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A FORTNIGHT later, court came. Rome was going to Hazlan, and the feeble old Stetson mother limped across the porch from the kitchen, trailing a Winchester behind her. Usually he went unarmed, but he took the gun now, as she gave it, in silence.

The boy Isom was not well, and Rome had told him to ride the horse. But the lad had gone on afoot to his duties at old Gabe Bunch's mill, and Rome himself rode down Thunderstruck Knob through the mist and dew of the early morning. The sun was coming up over Virginia, and through a dip in Black Mountain the foot-hills beyond washed in blue waves against its white disk. A little way down the mountain, the rays shot through the gap upon him, and, lancing the mist into tatters, and lighting the dew-drops, set the birds singing. Rome rode, heedless of it all, under primeval oak and poplar, and along rain-clear brooks and happy waterfalls, shut in by laurel and rhododendron, and singing past mossy stones and lacelike ferns that brushed his stirrup. On the brow of every cliff he would stop to look over the trees and the river to the other shore, where the gray line of a path ran aslant Wolf's Head, and was lost in woods above and below.

At the river he rode up-stream, looking still across it. Old Gabe Bunch halloed to him from the doorway of the mill, as he splashed through the creek, and Isom's thin face peered through a breach in the logs. At the ford beyond, he checked his horse with a short oath of pleased surprise. Across the water, a scarlet dress was moving slowly past a brown field of corn. The figure was bonneted, but he knew the girl's walk and the poise of her head that far away. Just who she was, however, he did not know, and he sat irresolute. He had seen her first a month since, paddling along the other shore, erect, and with bonnet off and hair down; she had taken the Lewallen path up the mountain. Afterward, he saw her going at a gallop on young Jasper's gray horse, bareheaded again, and with her hair loose to the wind, and he knew she was one of his enemies. He thought her the girl people said young Jasper was going to marry, and he had watched her the more closely. From the canoe she seemed never to notice him; but he guessed, from the quickened sweep of her paddle, that she knew he was looking at her, and once, when he halted on his way home up the mountain, she half turned in her saddle and looked across at him.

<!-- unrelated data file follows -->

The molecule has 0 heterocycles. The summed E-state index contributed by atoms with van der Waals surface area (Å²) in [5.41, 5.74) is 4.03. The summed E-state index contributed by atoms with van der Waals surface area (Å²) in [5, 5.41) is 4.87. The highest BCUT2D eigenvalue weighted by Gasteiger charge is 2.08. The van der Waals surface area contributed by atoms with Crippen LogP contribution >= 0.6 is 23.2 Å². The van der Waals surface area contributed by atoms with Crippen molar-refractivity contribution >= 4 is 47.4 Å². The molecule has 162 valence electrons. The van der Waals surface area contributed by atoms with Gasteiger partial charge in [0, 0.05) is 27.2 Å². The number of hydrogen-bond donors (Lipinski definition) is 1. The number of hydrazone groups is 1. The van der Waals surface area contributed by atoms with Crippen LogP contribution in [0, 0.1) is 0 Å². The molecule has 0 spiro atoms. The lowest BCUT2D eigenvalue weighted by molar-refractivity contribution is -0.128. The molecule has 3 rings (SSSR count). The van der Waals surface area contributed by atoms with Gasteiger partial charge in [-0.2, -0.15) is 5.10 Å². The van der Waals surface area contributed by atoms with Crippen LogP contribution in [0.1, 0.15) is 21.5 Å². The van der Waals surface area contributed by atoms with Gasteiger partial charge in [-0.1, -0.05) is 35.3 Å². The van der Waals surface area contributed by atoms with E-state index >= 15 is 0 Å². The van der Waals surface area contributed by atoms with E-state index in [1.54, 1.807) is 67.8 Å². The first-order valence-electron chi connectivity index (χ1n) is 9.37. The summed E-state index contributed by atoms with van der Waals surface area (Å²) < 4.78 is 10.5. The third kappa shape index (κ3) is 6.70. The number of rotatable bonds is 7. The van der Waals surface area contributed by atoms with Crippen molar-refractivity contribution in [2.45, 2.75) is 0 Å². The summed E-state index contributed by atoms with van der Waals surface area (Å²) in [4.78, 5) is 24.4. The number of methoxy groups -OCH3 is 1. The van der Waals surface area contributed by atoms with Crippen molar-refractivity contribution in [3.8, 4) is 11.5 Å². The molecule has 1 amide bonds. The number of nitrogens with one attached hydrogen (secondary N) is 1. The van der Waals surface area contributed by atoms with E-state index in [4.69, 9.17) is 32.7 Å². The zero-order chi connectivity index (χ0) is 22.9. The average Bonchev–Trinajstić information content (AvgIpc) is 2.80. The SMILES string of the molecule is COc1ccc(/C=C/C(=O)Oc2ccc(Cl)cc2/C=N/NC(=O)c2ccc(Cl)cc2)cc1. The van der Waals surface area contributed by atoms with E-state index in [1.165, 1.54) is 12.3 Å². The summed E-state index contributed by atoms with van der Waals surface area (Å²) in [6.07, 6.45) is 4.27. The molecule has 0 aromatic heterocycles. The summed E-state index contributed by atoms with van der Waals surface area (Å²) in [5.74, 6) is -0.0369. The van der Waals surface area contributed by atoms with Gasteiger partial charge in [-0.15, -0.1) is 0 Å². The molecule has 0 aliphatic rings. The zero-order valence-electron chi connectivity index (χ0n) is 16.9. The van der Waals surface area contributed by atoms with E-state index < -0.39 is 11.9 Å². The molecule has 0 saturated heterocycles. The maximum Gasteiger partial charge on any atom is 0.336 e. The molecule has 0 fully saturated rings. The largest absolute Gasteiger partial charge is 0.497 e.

This happened again, and then she waved her bonnet at him. It was bad enough, any Stetson seeking any Lewallen for a wife, and for him to court young Jasper's sweetheart-it was a thought to laugh at. But the mischief was done. The gesture thrilled him, whether it meant defiance or good-will, and the mere deviltry of such a courtship made him long for it at every sight of her with the river between them. At once he began to plan how he should get near her, but, through some freak, she had paid no further heed to him. He saw her less often-for a week, in-deed, he had not seen her at all till this day-and the forces that hindrance generates in an imperious nature had been at work within him. The chance now was one of gold, and with his life in his hand he turned into the stream. Across, he could see something white on her shoulder-an empty bag. It was grinding~day, and she was going to the mill-the Lewallen mill. She stopped as he galloped up, and turned, pushing back her bonnet with one hand; and he drew rein. But the friendly, expectant light in her face kindled to such a blaze of anger in her eyes that he struck his horse violently, as though the beast had stopped of its own accord, and, cursing himself, kept on. A little farther, he halted again. Three horsemen, armed with Winchesters, were jogging along toward town ahead of him, and he wheeled about sharply. The girl, climbing rapidly toward Steve Bray-ton's cabin, was out of the way, but he was too late to reach the ford again. Down the road two more Lewallens with guns were in sight, and he lashed his horse into the stream where the water was deep. Old Gabe, looking from the door of his mill, quit laughing to himself; and under cover of the woods, the girl watched man and horse fighting the tide. Twice young Stetson turned his head. But his enemies apparently had not seen him, and horse and rider scrambled up the steep bank and under shelter of the trees. The girl had evidently learned who he was. Her sudden anger was significant, as was the sight of the Lewallens going armed to court, and Rome rode on, uneasy.

When he reached Troubled Fork, in sight of Hazlan, he threw a cartridge into place and shifted the slide to see that it was ready for use. Passing old Jasper's store on the edge of the town, he saw the old man's bushy head through the open door, and Lewallens and Braytons crowded out on the steps and looked after him. All were armed. Twenty paces farther he met young Jasper on his gray, and the look on his enemy's face made him grip his rifle. With a flashing cross-fire from eye to eye, the two passed, each with his thumb on the hammer of his Winchester. The groups on the court-house steps stopped talking as he rode by, and turned to look at him. He saw none of his own friends, and he went on at a gallop to Rufe Stetson's store. His uncle was not in sight. Steve Marcum and old Sam Day stood in the porch, and inside a woman was crying. Several Stetsons were near, and all with grave faces gathered about him.

He knew what the matter was before Steve spoke. His uncle had been driven from town. A last warning had come to him on the day before. The hand of a friend was in the caution, and Rufe rode away at dusk. That night his house was searched by men masked and armed. The Lewallens were in town, and were ready to fight.

The crisis had come.

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